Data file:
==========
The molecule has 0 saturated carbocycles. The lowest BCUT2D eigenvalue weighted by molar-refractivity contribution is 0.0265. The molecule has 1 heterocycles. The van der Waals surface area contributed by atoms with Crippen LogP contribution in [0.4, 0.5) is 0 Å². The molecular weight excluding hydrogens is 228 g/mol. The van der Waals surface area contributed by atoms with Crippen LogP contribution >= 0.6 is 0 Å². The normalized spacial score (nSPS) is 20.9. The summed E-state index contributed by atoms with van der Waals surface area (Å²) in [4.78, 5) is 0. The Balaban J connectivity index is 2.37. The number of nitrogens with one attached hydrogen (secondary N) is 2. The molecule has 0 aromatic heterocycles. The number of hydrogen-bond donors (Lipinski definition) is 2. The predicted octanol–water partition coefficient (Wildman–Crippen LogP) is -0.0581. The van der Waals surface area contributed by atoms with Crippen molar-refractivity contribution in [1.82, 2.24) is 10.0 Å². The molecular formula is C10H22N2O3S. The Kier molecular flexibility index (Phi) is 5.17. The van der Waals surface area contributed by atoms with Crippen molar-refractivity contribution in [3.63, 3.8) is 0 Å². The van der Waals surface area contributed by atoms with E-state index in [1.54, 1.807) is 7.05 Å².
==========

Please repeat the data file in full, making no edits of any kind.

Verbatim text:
The molecule has 0 saturated carbocycles. The lowest BCUT2D eigenvalue weighted by molar-refractivity contribution is 0.0265. The molecule has 1 heterocycles. The van der Waals surface area contributed by atoms with Crippen LogP contribution in [0.4, 0.5) is 0 Å². The molecular weight excluding hydrogens is 228 g/mol. The van der Waals surface area contributed by atoms with Crippen LogP contribution >= 0.6 is 0 Å². The normalized spacial score (nSPS) is 20.9. The summed E-state index contributed by atoms with van der Waals surface area (Å²) in [4.78, 5) is 0. The Balaban J connectivity index is 2.37. The number of nitrogens with one attached hydrogen (secondary N) is 2. The molecule has 0 aromatic heterocycles. The number of hydrogen-bond donors (Lipinski definition) is 2. The predicted octanol–water partition coefficient (Wildman–Crippen LogP) is -0.0581. The van der Waals surface area contributed by atoms with Crippen molar-refractivity contribution in [1.82, 2.24) is 10.0 Å². The molecular formula is C10H22N2O3S. The Kier molecular flexibility index (Phi) is 5.17. The van der Waals surface area contributed by atoms with Crippen molar-refractivity contribution in [3.63, 3.8) is 0 Å². The van der Waals surface area contributed by atoms with E-state index in [1.54, 1.807) is 7.05 Å².